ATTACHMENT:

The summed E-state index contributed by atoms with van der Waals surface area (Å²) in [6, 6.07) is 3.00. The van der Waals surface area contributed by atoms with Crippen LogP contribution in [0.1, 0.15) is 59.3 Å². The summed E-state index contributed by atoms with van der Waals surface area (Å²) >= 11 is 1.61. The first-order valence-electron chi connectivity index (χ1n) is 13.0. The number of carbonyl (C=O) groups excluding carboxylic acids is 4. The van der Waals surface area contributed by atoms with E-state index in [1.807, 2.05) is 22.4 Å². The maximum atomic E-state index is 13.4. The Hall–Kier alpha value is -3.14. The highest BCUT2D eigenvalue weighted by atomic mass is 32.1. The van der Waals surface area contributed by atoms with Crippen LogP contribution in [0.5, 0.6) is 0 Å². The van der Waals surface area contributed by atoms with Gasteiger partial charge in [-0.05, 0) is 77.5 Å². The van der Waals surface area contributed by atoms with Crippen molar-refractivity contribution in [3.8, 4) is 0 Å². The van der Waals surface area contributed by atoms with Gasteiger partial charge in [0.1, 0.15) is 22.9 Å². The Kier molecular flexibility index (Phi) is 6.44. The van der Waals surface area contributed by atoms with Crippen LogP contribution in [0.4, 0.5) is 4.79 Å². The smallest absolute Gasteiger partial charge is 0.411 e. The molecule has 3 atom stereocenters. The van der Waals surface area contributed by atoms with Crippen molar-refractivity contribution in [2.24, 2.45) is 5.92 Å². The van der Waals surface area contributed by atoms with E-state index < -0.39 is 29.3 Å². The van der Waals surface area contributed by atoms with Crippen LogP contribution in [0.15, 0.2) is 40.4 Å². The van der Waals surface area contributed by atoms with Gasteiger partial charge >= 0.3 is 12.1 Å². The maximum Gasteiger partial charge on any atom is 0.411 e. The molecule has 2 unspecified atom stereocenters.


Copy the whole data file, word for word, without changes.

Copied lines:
The summed E-state index contributed by atoms with van der Waals surface area (Å²) in [6, 6.07) is 3.00. The van der Waals surface area contributed by atoms with Crippen LogP contribution in [0.1, 0.15) is 59.3 Å². The summed E-state index contributed by atoms with van der Waals surface area (Å²) >= 11 is 1.61. The first-order valence-electron chi connectivity index (χ1n) is 13.0. The number of carbonyl (C=O) groups excluding carboxylic acids is 4. The van der Waals surface area contributed by atoms with E-state index in [1.807, 2.05) is 22.4 Å². The maximum atomic E-state index is 13.4. The Hall–Kier alpha value is -3.14. The highest BCUT2D eigenvalue weighted by atomic mass is 32.1. The van der Waals surface area contributed by atoms with Crippen LogP contribution in [0.5, 0.6) is 0 Å². The van der Waals surface area contributed by atoms with Gasteiger partial charge in [-0.05, 0) is 77.5 Å². The van der Waals surface area contributed by atoms with Crippen molar-refractivity contribution in [3.8, 4) is 0 Å². The van der Waals surface area contributed by atoms with Gasteiger partial charge in [0.1, 0.15) is 22.9 Å². The Kier molecular flexibility index (Phi) is 6.44. The van der Waals surface area contributed by atoms with Crippen LogP contribution in [0.4, 0.5) is 4.79 Å². The smallest absolute Gasteiger partial charge is 0.411 e. The molecule has 3 atom stereocenters. The van der Waals surface area contributed by atoms with Crippen molar-refractivity contribution in [2.24, 2.45) is 5.92 Å². The van der Waals surface area contributed by atoms with E-state index < -0.39 is 29.3 Å². The van der Waals surface area contributed by atoms with Crippen LogP contribution in [0.15, 0.2) is 40.4 Å². The van der Waals surface area contributed by atoms with Gasteiger partial charge >= 0.3 is 12.1 Å². The maximum Gasteiger partial charge on any atom is 0.411 e. The molecule has 2 unspecified atom stereocenters.